Quest Magazine

FA Research: Idebenone Strikes Out Again

Idebenone, a substance believed to act as an antioxidant and to aid in energy production in cellular structures called mitochondria, has failed to benefit people with Friedreich's ataxia (FA) in a phase 3 trial conducted at several European centers. The drug is similar to coenzyme Q10, a naturally occurring molecule.

Pompe Disease: FDA Approves Lumizyme

The U.S. Food and Drug Administration (FDA) has approved U.S. sales of the enzyme-replacement drug Lumizyme, the first treatment in the U.S. specifically for late-onset Pompe disease.

Podcasts Focus on Latest Neuromuscular Research

Scientists at the Neuromuscular Disorders Program at Nationwide Children’s Hospital in Columbus, Ohio, are producing a series of podcasts examining current research in neuromuscular disease.

The series, “This Month in Muscular Dystrophy,” is an opportunity to hear authors of recent publications discuss how their work improves understanding of these diseases, and what it might mean for treatment.

Gene Therapy Success in IBM

Scientists at five U.S. institutions have successfully used gene therapy to improve muscle function in a single human subject with a hereditary form of inclusion-body myositis (IBM) caused by mutations of the GNE gene. Study results were published online March 30, in the Journal of Gene Medicine.

Scholarships for Caregivers

Four $2,500 scholarships — named in honor of a former MDA National Goodwill Ambassador — are being offered by the Rosalynn Carter Institute for Caregiving.  Deadline for applications is June 1.

The scholarships will provide financial assistance to family, professional, or paraprofessional caregivers of any age who are seeking training or education in specific skills, procedures and strategies that lead to more effective care and protect the health and well-being of the caregiver.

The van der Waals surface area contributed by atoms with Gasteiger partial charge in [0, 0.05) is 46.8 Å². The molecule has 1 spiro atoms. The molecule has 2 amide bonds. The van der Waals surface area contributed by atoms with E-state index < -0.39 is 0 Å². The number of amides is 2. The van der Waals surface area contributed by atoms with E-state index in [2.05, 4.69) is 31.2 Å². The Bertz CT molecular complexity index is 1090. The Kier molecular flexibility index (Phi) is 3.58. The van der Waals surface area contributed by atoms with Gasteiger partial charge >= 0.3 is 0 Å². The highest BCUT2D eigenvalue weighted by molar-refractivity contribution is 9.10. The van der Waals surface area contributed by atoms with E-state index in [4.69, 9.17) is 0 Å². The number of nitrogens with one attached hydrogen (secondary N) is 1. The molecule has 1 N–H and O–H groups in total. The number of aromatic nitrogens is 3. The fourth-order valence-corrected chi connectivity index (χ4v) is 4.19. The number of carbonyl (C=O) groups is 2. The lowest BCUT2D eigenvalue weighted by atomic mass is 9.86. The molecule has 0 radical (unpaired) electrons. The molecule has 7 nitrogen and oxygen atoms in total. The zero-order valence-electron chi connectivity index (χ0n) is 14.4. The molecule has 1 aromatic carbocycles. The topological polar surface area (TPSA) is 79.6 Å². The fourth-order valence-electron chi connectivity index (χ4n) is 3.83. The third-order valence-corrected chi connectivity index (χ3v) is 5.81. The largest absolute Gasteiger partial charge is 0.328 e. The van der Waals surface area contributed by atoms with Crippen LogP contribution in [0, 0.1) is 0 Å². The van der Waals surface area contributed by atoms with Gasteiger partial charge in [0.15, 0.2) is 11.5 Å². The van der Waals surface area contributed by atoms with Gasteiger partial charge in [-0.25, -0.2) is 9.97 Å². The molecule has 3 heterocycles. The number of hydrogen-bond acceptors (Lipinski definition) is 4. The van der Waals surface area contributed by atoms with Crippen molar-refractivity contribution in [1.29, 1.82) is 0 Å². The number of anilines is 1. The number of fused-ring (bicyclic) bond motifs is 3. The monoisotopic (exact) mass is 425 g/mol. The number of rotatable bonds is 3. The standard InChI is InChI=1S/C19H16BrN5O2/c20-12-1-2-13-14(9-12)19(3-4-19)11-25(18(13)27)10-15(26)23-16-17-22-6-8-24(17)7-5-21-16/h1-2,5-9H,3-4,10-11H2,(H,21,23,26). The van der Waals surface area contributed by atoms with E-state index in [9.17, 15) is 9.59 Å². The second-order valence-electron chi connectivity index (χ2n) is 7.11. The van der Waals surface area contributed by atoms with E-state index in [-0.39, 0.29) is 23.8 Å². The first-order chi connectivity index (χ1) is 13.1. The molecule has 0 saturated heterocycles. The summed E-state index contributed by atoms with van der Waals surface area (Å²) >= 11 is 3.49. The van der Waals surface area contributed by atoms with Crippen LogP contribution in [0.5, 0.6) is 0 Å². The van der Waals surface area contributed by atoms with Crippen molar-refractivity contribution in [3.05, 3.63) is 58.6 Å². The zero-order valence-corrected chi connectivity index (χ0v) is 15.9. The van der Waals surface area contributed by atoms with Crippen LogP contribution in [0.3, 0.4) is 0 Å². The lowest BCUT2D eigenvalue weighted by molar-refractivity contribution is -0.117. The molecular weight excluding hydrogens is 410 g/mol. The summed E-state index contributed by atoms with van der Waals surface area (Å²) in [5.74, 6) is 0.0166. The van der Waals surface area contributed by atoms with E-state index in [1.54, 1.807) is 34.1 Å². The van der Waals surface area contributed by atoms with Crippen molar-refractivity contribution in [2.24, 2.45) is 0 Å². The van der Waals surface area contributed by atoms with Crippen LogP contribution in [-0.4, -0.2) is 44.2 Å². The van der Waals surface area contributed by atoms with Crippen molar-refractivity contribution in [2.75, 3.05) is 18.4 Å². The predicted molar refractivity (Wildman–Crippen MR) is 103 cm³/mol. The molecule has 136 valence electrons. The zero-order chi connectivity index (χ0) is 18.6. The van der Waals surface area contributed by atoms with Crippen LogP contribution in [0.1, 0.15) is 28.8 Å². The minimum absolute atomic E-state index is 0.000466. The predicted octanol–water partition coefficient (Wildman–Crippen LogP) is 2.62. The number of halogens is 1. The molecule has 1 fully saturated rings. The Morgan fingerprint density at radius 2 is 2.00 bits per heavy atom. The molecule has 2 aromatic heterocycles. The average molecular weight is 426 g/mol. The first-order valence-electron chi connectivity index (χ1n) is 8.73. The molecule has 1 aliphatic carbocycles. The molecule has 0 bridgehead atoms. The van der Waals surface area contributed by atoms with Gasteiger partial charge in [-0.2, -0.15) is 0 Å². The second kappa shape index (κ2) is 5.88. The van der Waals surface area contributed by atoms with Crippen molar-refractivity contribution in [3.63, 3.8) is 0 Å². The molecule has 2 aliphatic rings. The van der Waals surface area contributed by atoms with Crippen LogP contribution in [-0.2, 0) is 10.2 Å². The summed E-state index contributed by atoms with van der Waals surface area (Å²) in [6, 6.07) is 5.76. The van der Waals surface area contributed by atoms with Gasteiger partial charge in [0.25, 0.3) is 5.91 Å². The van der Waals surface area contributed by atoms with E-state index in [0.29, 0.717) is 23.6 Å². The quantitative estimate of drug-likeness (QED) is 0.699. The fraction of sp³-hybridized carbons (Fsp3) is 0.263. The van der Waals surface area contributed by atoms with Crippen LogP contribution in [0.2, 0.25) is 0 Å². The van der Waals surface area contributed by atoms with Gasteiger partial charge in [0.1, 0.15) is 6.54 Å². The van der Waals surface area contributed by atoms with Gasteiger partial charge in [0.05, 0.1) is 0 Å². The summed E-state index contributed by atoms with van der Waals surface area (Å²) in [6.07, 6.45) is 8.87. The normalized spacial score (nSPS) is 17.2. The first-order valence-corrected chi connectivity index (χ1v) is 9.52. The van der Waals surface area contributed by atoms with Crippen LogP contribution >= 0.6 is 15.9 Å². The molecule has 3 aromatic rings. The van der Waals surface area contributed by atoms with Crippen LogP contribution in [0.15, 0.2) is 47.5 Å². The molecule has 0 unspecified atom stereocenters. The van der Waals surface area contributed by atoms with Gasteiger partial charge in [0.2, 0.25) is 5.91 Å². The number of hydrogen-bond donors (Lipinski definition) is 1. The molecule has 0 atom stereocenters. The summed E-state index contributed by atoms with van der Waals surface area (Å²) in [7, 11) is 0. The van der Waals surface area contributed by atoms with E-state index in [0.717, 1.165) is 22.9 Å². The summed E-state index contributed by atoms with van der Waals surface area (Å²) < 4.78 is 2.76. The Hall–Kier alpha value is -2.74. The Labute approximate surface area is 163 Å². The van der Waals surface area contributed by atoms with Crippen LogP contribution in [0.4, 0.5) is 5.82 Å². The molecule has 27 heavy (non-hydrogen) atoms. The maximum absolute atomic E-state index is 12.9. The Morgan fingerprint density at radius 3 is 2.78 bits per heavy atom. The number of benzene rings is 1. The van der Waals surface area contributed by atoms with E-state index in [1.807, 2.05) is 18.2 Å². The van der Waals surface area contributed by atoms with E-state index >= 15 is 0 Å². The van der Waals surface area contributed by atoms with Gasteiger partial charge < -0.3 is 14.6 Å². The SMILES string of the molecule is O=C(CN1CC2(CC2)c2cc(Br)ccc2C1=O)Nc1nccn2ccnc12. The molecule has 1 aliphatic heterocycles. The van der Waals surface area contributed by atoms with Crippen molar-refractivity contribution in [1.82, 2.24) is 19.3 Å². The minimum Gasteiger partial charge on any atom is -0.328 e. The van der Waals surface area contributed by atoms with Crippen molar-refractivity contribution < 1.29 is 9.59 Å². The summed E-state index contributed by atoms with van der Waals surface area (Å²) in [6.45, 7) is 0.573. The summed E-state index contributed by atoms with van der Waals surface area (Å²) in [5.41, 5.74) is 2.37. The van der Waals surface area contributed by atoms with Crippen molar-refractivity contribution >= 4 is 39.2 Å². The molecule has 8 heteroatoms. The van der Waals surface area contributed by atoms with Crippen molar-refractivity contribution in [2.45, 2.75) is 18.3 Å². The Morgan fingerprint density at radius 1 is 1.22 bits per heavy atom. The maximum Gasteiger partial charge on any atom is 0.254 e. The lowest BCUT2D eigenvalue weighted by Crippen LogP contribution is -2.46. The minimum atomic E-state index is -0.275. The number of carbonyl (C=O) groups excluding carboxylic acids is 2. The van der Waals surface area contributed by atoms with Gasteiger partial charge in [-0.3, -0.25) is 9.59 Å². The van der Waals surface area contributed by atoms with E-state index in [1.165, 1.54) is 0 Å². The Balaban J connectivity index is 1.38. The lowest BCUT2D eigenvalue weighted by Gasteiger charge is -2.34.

SOD1 Versus Other ALS: Apples and Oranges?

Scientists at Northwestern University Feinberg School of Medicine in Chicago have announced new findings showing some forms of familial and nonfamilial ("sporadic") amyotrophic lateral sclerosis (ALS) have commonalities at the molecular level — but that one form of familial ALS may be different.

DMD Research: New Funding for Imaging Studies

The use of magnetic resonance imaging (MRI) as an assessment tool in boys with Duchenne muscular dystrophy (DMD) is being studied by former MDA grantee Krista Vandenborne, through a $7.5 million grant from the National Institutes of Health (NIH).

The goal of the study is to assess whether MRI technology can be used as a precise, noninvasive measure of muscle tissue, gauging both disease progression and the effectiveness of therapies tested in children with DMD.

A Beach Park for EveryBODY

Designers of a new accessible beach park in Virginia Beach, Va., are very glad they asked Caroline Pennell, of Chesterfield, to look over their plans. The 14-year-old with limb girdle muscular dystrophy (LGMD) came up with the best idea of all. 

A Beach Park for EveryBODY

Designers of a new accessible beach park in Virginia Beach, Va., are very glad they asked Caroline Pennell, of Chesterfield, to look over their plans. The 14-year-old with limb girdle muscular dystrophy (LGMD) came up with the best idea of all. 

MTM: Unlocking Muscle Fibers to Myotubularin

MDA-supported researchers at 4s3 Bioscience, a biotechnology company in Medford, Mass., are using a new molecular strategy to transport a potentially therapeutic protein into muscles, as an experimental treatment for X-linked myotubular myopathy (MTM), a genetic muscle disease that's generally fatal in infancy.

The treatment will be tested in a mouse model of MTM. These mice do not make myotubularin and display signs and symptoms similar to those in humans with X-linked MTM.

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